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5Asfor the condition ofRumCay's stonewalls.hecomplains these old landmarksarefastdisappearing.Ifnotarrestedbytheproprietors.the willbecomplete in a veryfewyears.Theold blackshada veneration for these margins, impresseduponthembytheirold masters.Thepresent generationseemsdetermined to takeallthatisleft,andleave nothing for thosewhocomeafter.ProsperousTimesThemostprosperousandactivetimesknownto the peopleonRumCayseemtohavebeenduring thefirsttwodecades ofthiscentury.Thentherewerefivesettlements,three majorindustriestokeepeveryone busy,androads around the islandwhichcombineditallintoa whole.Thepopulation duringthistimewas529in 1901.and430in 1911. nearly70percent. in thelatercensusyear.livingin theIIcapitalof thedistrict.1IFromPortNelsontravellingNorthwasMajorHill.then PortBoydonNorthside. then west toGinHill (socalledbecause the cotton ginwassituatethere during theplantationera--latertheDeveauxshomestead),TimesCove.LordLand. Carmichael. South to BlackRock.then East toNesbitt.Munroe.theWhiteLandandbackto Port Nelson.Ofthese,Port Nelson. PortBoyd.CarmichaelandBlackRockwerethemainsettlements.Ofallthe places mentioned. PortNelsonisthe only areathat remain5settled. Ithasalwaysbeenthecapitalandharborfortheisland--thecenter ofactivitiesandcivilaffairs.Inthepast.itwasalsoreferredtoasthe I'townshipll or IIharbor.1ITheisland'sonlyjailhouse,constable'soffice.postoffice,conmissioner's house, school,andbusinesseshavebeenlocatedthere.All the childrenfromthe island used towalktogoto school every day. Three churches arealsolocated in Port Nelson.ThefirstchurchwasaMt.ZionBaptistChurchlocated near the school.Itwasdamagedin the1908hurricane.andwasrebuiltatitspresent locationonthe road leading out of town, north towardsMajorHill.St.John'sBaptistChurchwasbuiltnextonthesameroad butcloserto town.St.Christopher's AnglicanChurchcamelast,beingbuiltonthesameroad, butevencloserto the center of town. Churchesweretheoneinstitutionincluded in settlement outside of PortNelson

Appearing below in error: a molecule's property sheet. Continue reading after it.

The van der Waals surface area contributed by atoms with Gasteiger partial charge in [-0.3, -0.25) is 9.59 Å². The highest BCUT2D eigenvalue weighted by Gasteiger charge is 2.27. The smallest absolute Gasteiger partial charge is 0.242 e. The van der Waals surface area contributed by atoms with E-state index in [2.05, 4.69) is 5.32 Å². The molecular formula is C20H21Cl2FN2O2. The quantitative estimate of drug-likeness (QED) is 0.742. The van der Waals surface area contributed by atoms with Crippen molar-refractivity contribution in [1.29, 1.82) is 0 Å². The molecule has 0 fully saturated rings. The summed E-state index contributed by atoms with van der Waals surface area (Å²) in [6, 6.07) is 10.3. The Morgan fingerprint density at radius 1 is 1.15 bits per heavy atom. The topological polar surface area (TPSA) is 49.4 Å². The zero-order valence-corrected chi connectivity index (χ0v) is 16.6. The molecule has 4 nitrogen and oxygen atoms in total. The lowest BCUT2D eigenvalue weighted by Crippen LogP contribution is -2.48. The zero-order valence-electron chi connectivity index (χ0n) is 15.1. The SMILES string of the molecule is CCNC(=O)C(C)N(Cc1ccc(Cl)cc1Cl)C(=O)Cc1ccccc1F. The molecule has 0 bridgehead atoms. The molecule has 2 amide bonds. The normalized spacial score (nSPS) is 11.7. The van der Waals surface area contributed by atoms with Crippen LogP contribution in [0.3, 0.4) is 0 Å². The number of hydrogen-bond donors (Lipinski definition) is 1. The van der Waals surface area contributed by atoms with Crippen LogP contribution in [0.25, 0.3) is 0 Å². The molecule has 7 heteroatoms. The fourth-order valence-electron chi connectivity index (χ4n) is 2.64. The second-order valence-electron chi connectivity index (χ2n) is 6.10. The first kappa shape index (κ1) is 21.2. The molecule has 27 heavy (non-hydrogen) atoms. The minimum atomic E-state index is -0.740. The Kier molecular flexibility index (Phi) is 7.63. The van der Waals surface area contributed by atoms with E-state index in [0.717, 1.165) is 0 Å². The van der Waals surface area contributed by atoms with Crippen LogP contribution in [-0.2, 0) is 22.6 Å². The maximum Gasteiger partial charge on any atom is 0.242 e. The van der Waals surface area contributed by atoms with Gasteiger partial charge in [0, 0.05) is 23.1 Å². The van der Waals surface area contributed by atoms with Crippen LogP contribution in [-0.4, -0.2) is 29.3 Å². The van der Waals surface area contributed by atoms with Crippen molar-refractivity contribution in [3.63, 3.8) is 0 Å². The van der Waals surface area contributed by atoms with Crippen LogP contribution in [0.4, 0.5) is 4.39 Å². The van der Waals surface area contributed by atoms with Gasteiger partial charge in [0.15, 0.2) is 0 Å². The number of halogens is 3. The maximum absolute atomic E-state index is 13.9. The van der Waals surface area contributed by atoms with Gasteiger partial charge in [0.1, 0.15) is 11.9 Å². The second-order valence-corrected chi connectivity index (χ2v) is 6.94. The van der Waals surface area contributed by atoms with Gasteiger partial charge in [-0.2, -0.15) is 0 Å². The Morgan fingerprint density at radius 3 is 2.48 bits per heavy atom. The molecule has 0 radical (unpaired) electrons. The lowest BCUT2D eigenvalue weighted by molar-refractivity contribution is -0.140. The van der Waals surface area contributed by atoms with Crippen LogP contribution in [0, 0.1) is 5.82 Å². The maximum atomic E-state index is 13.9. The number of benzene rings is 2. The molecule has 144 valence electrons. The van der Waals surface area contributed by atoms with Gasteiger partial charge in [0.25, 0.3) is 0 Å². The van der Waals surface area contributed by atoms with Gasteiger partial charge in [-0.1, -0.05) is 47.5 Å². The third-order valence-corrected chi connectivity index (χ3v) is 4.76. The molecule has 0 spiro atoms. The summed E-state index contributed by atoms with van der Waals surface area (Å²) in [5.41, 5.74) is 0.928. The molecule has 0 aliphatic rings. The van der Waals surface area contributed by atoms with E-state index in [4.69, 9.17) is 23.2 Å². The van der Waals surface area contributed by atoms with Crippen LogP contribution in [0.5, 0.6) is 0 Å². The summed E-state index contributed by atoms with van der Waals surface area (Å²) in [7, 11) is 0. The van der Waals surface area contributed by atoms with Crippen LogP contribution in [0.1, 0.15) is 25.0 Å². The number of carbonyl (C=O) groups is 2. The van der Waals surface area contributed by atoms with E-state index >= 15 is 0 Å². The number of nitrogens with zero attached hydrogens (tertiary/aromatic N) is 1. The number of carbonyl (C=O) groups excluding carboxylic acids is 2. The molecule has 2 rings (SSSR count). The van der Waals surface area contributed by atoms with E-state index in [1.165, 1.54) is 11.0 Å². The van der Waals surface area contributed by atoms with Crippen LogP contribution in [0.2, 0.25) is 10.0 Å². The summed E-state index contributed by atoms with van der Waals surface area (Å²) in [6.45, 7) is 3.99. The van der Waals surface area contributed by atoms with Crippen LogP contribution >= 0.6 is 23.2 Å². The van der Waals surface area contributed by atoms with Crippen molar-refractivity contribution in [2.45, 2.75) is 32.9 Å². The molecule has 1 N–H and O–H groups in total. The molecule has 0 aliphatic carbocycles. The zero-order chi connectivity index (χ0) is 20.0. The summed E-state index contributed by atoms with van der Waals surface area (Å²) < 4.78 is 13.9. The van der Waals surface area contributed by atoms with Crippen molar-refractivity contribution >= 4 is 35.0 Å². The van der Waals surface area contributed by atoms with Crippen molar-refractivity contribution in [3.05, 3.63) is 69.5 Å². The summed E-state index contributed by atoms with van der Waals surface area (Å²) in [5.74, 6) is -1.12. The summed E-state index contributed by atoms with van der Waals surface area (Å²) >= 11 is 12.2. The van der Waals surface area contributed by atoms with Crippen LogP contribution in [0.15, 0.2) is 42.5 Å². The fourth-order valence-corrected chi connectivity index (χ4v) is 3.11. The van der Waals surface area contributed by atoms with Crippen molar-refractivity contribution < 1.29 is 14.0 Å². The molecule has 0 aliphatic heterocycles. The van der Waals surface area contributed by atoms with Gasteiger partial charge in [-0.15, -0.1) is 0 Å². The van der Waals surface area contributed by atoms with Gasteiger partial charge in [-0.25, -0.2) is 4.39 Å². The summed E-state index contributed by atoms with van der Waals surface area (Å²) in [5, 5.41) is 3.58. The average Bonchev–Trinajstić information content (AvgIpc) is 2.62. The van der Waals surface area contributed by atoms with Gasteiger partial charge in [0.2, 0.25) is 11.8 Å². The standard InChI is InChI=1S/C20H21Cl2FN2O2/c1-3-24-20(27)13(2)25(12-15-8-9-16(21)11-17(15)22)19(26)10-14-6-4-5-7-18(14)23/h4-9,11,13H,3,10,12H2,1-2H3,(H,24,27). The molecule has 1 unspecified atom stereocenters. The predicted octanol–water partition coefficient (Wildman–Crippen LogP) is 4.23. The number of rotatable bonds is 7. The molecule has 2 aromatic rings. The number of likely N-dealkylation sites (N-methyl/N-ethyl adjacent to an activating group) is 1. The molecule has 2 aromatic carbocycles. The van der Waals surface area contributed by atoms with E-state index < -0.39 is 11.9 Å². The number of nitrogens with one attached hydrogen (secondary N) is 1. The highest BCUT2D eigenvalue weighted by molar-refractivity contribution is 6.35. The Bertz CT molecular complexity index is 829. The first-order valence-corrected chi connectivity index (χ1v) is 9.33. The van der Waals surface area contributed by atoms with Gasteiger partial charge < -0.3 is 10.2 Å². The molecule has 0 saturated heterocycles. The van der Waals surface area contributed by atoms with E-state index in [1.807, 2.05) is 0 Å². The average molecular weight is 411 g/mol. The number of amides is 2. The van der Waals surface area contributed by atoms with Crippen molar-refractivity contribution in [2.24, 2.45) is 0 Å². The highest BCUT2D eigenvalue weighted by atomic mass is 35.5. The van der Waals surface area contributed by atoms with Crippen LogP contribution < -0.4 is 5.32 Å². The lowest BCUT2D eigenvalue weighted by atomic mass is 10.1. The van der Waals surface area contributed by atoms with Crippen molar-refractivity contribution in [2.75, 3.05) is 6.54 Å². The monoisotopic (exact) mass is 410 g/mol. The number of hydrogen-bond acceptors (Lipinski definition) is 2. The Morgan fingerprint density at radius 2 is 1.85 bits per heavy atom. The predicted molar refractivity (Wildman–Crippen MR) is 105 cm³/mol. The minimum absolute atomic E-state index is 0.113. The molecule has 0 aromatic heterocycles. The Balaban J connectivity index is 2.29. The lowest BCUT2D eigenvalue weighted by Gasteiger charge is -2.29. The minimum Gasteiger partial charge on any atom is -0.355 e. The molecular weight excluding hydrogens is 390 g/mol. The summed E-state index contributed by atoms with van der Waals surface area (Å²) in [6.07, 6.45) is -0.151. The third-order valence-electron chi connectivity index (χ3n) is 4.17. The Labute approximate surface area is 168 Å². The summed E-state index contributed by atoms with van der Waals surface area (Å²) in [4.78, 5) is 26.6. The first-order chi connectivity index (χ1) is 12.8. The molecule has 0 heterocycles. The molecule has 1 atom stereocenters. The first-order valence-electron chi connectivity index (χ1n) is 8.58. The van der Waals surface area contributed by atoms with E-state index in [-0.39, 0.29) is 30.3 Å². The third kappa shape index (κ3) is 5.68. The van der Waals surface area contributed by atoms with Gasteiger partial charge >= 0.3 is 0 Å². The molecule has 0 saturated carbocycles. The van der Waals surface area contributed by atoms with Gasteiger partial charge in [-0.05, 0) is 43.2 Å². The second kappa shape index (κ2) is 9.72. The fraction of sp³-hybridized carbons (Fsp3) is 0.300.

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6PortBoydhadaBaptistchurch with thesamenameastheonein thecapital,Mt.Zion.Alongwith the church, theyhadtheirownreverendandcemetary. BlackRockhada reverend butnochurch.IndustriesThemajorindustriesofRumCay,whichprovided alotof jobsforthe peopleandbroughtanincometo theisland,weresalt,sisal,andpineapple.SaltwasthelargestindustryonRumCayandRumCaywasoneof thelargestproducers ofsalt.TheSaltLakejusteastof thetownwaswhereitwasallcollected.Therewasalsoa smallsalinain Carmichael. but islanders mentioneditit cenneetionwitRtReiRdu.try dYring tRis TheSaltLakewasspecificallysetupforlarge production.Thelakewasjoined to the ocean intwoplacesforcontrol of thethelake'swaters.TheEastern Canal, on.theeastendof the islandhadadamandgatethatwasusedto regulate the flow of waterintothe pond. Asidebenefitofthatcanalwasitsuseasa fishing place.Theothercanalcameoutonthe southernendof theislandbythetowndock.Itwasused to drain water out of thepondwhentoofullorafterdamagingrain.Italso servedasa waterwayfortheflatboats,to take thebaggedsaltout to the oceanfrontfromthepond Thesaltindustrywasthe biggest businessuntildamagedbythe hurricane of Thedamagedonewasfixablethough,andthe industry continuedata slower paceuntil1926,whenitwasirreparablyruinedbythegreathurricane.TheBahamas,startingin the mid-nineteenth centurywerethefirstcommercialproducers of pineappleonalargescale..ThefirstBahamianpostagestampevenhadapictureof a pineappleonit.OnRumCay, the p ine" industrywasonthe westernendof the islandwheretherewasgoodred "p inesoilII.Thefamiliesthatran the businesswereStrachan,ButlerandDeveaux.This industryIIwentdownllaspeople died ormovedawayfromthearea.Thenthe hurricane of1926callleanddestroyedmuchofwhatwasleftin production, putting afinaldamperontheindustry.Also, other countrieshadbeguntogrowpineappleswhichcut thedemandforthefruit.